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Critics of the Kroger, Albertsons merger have said the deal would send the grocery market into a tailspin.

Kroger, Albertsons on merger under proposed FTC/DOJ guidelines: No monopoly concerns

The CEOs of the two grocery giants provide an update on the deal

With proposed guidelines for mergers by the Federal Trade Commission and the Department of Justice fresh off the press, the CEOs of Kroger and Albertsons are still confident about their $24.6 billion deal.

In an interview with the Denver Post, Kroger CEO Rodney McMullen and Albertsons CEO Vivek Sankaran both admit they have not reviewed the new guidelines, which prohibits the formation of monopolies. However, McMullen did say there is not anywhere in the merger where there are monopoly concerns.

The guidelines are the means by which the FTC and DOJ review mergers and acquisitions to determine compliance with federal antitrust laws. The written rules have been changed six times since they were first introduced in 1968 — with the most recent revision being in 2020.

Of the proposed new merger guidelines, the ones that could affect the potential Kroger, Albertsons merger concern anti-competition. (“Mergers should not significantly increase concentration in highly concentrated markets,” “Mergers should not otherwise substantially lessen competition or tend to create a monopoly”).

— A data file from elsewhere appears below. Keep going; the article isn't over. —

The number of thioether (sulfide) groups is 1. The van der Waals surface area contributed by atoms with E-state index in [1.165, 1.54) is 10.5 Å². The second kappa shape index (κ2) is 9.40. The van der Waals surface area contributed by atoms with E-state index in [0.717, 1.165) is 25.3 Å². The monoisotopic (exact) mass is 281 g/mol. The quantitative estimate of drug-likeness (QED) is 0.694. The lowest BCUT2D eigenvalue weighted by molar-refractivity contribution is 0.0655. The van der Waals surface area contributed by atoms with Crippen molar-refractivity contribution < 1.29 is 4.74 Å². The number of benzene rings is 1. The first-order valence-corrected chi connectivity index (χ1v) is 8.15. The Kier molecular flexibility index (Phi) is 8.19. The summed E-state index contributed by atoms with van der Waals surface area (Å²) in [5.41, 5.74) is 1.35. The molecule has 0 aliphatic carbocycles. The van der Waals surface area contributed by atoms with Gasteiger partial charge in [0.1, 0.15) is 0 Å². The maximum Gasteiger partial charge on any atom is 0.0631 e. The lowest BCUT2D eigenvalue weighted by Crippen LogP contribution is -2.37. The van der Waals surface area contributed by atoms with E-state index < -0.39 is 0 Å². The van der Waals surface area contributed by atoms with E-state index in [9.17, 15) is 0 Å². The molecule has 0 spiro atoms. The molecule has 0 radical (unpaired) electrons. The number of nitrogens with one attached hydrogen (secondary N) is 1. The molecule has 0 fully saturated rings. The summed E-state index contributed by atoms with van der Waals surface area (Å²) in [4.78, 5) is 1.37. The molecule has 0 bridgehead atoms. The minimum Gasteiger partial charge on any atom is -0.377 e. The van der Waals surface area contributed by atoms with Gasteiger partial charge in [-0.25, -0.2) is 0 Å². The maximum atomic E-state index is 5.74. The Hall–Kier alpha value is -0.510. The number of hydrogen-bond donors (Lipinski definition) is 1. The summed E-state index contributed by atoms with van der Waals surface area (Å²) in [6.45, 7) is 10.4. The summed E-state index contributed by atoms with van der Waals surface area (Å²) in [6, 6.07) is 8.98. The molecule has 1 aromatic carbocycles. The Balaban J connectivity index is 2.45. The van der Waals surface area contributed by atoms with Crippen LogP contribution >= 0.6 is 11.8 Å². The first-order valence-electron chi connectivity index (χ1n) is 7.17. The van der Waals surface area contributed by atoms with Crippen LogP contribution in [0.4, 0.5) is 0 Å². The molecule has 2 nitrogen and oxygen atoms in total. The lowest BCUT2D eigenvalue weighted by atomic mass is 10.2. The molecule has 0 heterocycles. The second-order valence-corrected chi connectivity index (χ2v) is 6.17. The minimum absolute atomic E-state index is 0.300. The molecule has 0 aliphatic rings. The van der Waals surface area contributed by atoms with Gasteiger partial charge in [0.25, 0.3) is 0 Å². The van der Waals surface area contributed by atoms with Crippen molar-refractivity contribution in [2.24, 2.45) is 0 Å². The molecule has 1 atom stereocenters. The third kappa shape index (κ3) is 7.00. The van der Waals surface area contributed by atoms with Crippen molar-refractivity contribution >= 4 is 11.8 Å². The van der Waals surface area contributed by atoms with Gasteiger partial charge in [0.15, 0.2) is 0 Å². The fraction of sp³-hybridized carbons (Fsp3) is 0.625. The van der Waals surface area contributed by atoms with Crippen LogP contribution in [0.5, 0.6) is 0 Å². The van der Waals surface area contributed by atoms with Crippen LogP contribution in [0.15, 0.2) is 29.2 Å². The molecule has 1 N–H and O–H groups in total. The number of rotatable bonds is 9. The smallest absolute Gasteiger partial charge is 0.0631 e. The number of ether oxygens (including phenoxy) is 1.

Critics of the Kroger, Albertsons merger have said the deal would send the grocery market into a tailspin. Immediately following the merger announcement, the National Grocers Association said they thought the merger deal could “raise serious questions about a single supermarket giant gaining unprecedented dominance over the nation’s food supply chain.”

Still, despite the potential pivot from the FTC and DOJ, both McMullen and Sankaran told the Denver Post that the merger is still on schedule, and expect the deal to be approved and finalized in early 2024.

The process of store divestiture remains cloudy. Many have said Kroger and Albertsons would have to divest anywhere from 100-375 stores, but the highest prediction now stands at over 700. McMullen told the Denver Post the grocers are currently talking to potential suitors who could buy the stores that will be divested. It is not clear if the divested stores will belong to Kroger, Albertsons, or a combination of both. However, both CEOs are ready to work with the FTC to come up with the best solution.

The Denver Post asked Jose Tamez, who is a managing partner at grocery retail and wholesale talent search firm Austin-Michael LP, on his take of the merger. Tamez believes it will be a battle to the end, but does point to Kroger’s history with acquisitions, which he says is outstanding.

Tamez added the two grocers are extremely committed in getting the merger approved, and said more resources have been injected into SpinCo, which could be formed once the merger becomes official.

Tamez predicts there will likely be an impasse with the merger before compromises are made and the deal becomes official.  


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